Despite the ongoing coronavirus crisis, Florida’s medical marijuana industry continues to surge, with sales remaining well above pre-pandemic levels.
Demand for medical marijuana is at an all-time high, providing yet another example of the durability of cannabis demand in times of economic distress.
Over the first 10 weeks of 2020, dispensaries in Florida sold an average of 22,800 ounces of smokable MMJ per week.
However, dispensaries sold nearly 36,400 ounces during the seven-day period beginning March 13 – an increase of 38% from the previous week – just as COVID-19 fears began to enter the mainstream.
Florida’s program reports weekly sales figures beginning on a Friday and ending the following Thursday.
The seven-day period beginning April 17 was another record week for sales in Florida, with patients purchasing a collective 39,290 ounces of smokable flower.
That week happened to align with two major sales catalysts:
- The first round of coronavirus stimulus checks hitting Americans’ bank accounts.
- The unofficial cannabis holiday, 4/20.
While flower sales have been more volatile than usual on a week-to-week basis, they remained higher than at any point before the COVID-19 pandemic.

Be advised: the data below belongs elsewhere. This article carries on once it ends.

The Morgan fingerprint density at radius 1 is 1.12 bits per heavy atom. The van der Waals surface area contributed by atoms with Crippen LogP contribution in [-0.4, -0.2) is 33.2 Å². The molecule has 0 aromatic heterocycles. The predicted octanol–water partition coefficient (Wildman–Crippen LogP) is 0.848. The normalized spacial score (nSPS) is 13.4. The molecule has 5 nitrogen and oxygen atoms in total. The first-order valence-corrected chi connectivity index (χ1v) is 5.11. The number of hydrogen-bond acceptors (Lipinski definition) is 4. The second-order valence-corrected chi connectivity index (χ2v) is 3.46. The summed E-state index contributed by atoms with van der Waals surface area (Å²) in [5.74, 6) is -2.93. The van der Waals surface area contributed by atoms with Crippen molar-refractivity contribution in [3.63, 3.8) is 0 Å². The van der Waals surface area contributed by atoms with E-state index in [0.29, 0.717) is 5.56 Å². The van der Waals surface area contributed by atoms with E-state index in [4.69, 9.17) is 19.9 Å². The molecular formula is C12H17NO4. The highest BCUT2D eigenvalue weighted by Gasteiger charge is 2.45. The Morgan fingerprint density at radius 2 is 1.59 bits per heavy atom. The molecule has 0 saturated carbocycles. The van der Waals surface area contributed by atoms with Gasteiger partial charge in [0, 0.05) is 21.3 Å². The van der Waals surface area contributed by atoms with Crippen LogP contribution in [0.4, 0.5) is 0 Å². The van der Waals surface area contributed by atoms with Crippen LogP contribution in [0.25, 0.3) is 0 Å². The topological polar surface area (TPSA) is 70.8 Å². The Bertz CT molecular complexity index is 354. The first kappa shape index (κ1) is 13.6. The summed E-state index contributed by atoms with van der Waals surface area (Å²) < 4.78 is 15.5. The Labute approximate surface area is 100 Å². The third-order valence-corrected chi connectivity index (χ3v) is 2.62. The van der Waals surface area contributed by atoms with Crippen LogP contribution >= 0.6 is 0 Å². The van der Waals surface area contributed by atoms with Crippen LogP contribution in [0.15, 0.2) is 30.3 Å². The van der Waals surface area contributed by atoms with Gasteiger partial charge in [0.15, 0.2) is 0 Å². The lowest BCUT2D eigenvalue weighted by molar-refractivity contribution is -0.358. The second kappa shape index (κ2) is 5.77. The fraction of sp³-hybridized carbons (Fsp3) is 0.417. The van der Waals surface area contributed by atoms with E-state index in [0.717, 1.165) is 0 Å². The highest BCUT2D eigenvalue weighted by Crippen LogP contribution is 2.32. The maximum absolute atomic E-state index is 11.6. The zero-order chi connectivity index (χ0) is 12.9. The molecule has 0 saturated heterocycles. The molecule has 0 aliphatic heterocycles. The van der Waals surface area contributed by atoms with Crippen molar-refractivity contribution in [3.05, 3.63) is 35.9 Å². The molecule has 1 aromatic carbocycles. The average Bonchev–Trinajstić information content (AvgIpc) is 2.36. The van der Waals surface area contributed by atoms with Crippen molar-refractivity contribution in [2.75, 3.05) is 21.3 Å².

Furthermore, this sustained period of elevated demand is driven by an increase in consumption among existing patients, not just from new patients entering the market.
In the first 10 weeks of the year, the average medical marijuana patient in Florida purchased 2 grams of smokable flower per week.
For the past four weeks of data – or the seven-day period beginning May 1 through the seven-day period ending May 28 – the average patient purchased 2.9 grams of flower per week, an increase of 43%.
Besides allowing existing MMJ patients to renew their registrations via teleconference instead of in person, Florida’s Office of Medical Marijuana Use didn’t take any substantive measures to bolster the industry amid the coronavirus crisis.
But regulators likely didn’t need to.
The state classified medical marijuana dispensaries as essential businesses early in the pandemic, and MMJ retailers have been allowed to deliver product to patients since the market launched.
The big question for both Florida’s MMJ market and the cannabis industry at-large is whether sales will continue to hold strong in the event that the additional, temporary coronavirus unemployment benefits run out before the economy is able to recover.
Eli McVey can be reached at firstname.lastname@example.org
For more of Marijuana Business Daily’s ongoing coverage of the coronavirus pandemic and its effects on the cannabis industry, click here.